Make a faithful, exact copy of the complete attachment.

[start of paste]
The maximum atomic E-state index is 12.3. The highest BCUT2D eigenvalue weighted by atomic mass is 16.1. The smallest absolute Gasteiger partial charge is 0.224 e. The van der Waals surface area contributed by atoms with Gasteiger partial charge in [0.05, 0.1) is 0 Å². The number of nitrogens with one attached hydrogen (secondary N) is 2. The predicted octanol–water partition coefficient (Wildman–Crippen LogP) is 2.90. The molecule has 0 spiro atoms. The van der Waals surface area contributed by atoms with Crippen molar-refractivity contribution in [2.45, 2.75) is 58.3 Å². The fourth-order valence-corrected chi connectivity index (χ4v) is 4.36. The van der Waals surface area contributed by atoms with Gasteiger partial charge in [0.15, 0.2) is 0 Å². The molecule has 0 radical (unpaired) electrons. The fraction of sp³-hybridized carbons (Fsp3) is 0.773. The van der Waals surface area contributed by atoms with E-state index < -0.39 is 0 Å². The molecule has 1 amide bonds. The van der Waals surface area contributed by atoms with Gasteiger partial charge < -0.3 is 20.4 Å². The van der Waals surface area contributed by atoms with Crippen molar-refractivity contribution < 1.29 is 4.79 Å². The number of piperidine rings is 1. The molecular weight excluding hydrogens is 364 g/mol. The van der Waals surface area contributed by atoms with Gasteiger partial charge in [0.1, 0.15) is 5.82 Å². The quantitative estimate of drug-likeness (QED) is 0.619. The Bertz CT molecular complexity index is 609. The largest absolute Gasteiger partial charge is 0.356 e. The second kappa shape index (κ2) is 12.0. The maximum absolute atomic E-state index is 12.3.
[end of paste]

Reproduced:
The maximum atomic E-state index is 12.3. The highest BCUT2D eigenvalue weighted by atomic mass is 16.1. The smallest absolute Gasteiger partial charge is 0.224 e. The van der Waals surface area contributed by atoms with Gasteiger partial charge in [0.05, 0.1) is 0 Å². The number of nitrogens with one attached hydrogen (secondary N) is 2. The predicted octanol–water partition coefficient (Wildman–Crippen LogP) is 2.90. The molecule has 0 spiro atoms. The van der Waals surface area contributed by atoms with Crippen molar-refractivity contribution in [2.45, 2.75) is 58.3 Å². The fourth-order valence-corrected chi connectivity index (χ4v) is 4.36. The van der Waals surface area contributed by atoms with Gasteiger partial charge in [0.15, 0.2) is 0 Å². The molecule has 0 radical (unpaired) electrons. The fraction of sp³-hybridized carbons (Fsp3) is 0.773. The van der Waals surface area contributed by atoms with E-state index < -0.39 is 0 Å². The molecule has 1 amide bonds. The van der Waals surface area contributed by atoms with Gasteiger partial charge < -0.3 is 20.4 Å². The van der Waals surface area contributed by atoms with Crippen molar-refractivity contribution < 1.29 is 4.79 Å². The number of piperidine rings is 1. The molecular weight excluding hydrogens is 364 g/mol. The van der Waals surface area contributed by atoms with Gasteiger partial charge in [0.1, 0.15) is 5.82 Å². The quantitative estimate of drug-likeness (QED) is 0.619. The Bertz CT molecular complexity index is 609. The largest absolute Gasteiger partial charge is 0.356 e. The second kappa shape index (κ2) is 12.0. The maximum absolute atomic E-state index is 12.3.